SWOT Analysis: What Goes in Which Box?


SWOT analysis, strategy, marketing environment

Review the activity below or download the PDF student worksheet

Student Discussion Activity

SWOT analysis is a popular tool and very effective for synthesizing the situational analysis component of a marketing plan.

But often it can be somewhat challenging working out in which of the four boxes of the SWOT matrix that the marketing information and/or market insight should be placed.

As we know, the SWOT matrix is built on the dimensions of internal/external to the firm, and whether it is advantageous or a limiting factor in marketing strategy development, as per the following diagram:

Student Discussion Task

You need to work through the following five sets of pieces of marketing information. These are findings and insights from a firm’s situational analysis.

Please note that in each set of eight statements there are always:

  • two strengths,
  • two weaknesses,
  • two opportunities, and
  • two threats.

Your task is to classify each statement into the appropriate component of the SWOT matrix, allocating two per box per set – for Sets A to E below.


  1. One of our key markets is entering the decline stage of its product life cycle
  2. We operate a very efficient logistics system
  3. We are looking to use automation to cut our operating costs
  4. We have a slow speed-to-market process for new product development
  5. We operate in a limited geographic area
  6. High inflation rates are increasing our costs
  7. Our company is adaptive to change
  8. We have access to big data that we can leverage


  1. Targeting international markets looks promising for expansion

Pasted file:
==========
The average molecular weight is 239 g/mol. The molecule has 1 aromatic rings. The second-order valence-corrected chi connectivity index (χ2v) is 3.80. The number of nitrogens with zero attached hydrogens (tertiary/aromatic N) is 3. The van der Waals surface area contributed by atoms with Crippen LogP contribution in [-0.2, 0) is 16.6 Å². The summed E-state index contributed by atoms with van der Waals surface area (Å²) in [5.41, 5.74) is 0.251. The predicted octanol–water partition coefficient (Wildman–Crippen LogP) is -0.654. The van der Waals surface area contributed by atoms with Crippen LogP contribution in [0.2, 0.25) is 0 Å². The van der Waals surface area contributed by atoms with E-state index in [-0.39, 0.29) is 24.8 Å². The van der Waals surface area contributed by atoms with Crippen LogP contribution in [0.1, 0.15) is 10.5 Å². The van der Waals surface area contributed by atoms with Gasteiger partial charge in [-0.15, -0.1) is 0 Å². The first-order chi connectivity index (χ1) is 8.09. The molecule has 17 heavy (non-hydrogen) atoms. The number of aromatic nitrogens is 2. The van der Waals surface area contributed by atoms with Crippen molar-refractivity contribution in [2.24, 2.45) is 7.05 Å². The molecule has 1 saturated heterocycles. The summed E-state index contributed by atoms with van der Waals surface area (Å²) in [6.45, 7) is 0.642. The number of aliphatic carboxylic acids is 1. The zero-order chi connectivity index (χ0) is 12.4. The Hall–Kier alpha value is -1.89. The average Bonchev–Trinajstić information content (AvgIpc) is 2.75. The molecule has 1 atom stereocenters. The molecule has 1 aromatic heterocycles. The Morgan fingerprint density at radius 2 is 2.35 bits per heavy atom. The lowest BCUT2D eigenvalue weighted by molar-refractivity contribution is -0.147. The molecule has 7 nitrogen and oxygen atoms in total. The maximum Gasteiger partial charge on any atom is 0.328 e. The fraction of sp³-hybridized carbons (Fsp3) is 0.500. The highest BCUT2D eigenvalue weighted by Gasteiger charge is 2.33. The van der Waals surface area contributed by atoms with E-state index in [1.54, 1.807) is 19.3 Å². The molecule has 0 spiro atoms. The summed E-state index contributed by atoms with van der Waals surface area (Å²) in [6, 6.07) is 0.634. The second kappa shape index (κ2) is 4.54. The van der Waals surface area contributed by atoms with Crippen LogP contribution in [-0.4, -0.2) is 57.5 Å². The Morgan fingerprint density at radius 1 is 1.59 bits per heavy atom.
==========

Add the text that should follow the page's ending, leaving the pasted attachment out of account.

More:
2. There are some obvious product gaps in our offering
  3. There appears to be some unfavorable shifts in consumer spending patterns
  4. We offer great customer service
  5. We have relatively poor financial reserves
  6. A new customer loyalty program should result in increased sales
  7. Several new competitors are becoming more aggressive with their pricing levels
  8. We operate with high profit margins per sale


  1. We have developed a positive and supportive team-based culture
  2. We are yet to develop our analytics and data knowledge
  3. There is increased media fragmentation making it harder to reach consumers
  4. We have several new products in development for launch next year
  5. Through research, we have a good understanding of the customers’ journey
  6. Introducing low-cost products under a new brand name can enable us to target budget-conscious consumers
  7. We have not developed relationships with key influencers
  8. Retailers are becoming less interested in our frequent product line extensions


  1. The rate of technology change is increasing
  2. Market development (more geographic coverage) should deliver strong growth
  3. A key competitor is up for sale, and we are considering it as an acquisition
  4. Consumers are becoming more price sensitive and looking for special deals
  5. We offer a clearly differentiated product mix
  6. Our website information is quite limited
  7. We have a high share-of-customer (= share of sales)
  8. We have limited brand awareness internationally


  1. Introducing a smart phone app should provide access to more new customers
  2. Our brand awareness is quite high
  3. Product piracy of our brands is becoming more common
  4. We have strong ratings on consumer review websites
  5. Working with the growing “gig economy” should enable us to reduce some fixed costs
  6. There is an increased level of economic uncertainty
  7. We have weak bargaining power with retailers
  8. Some of our supplier relationships are poor

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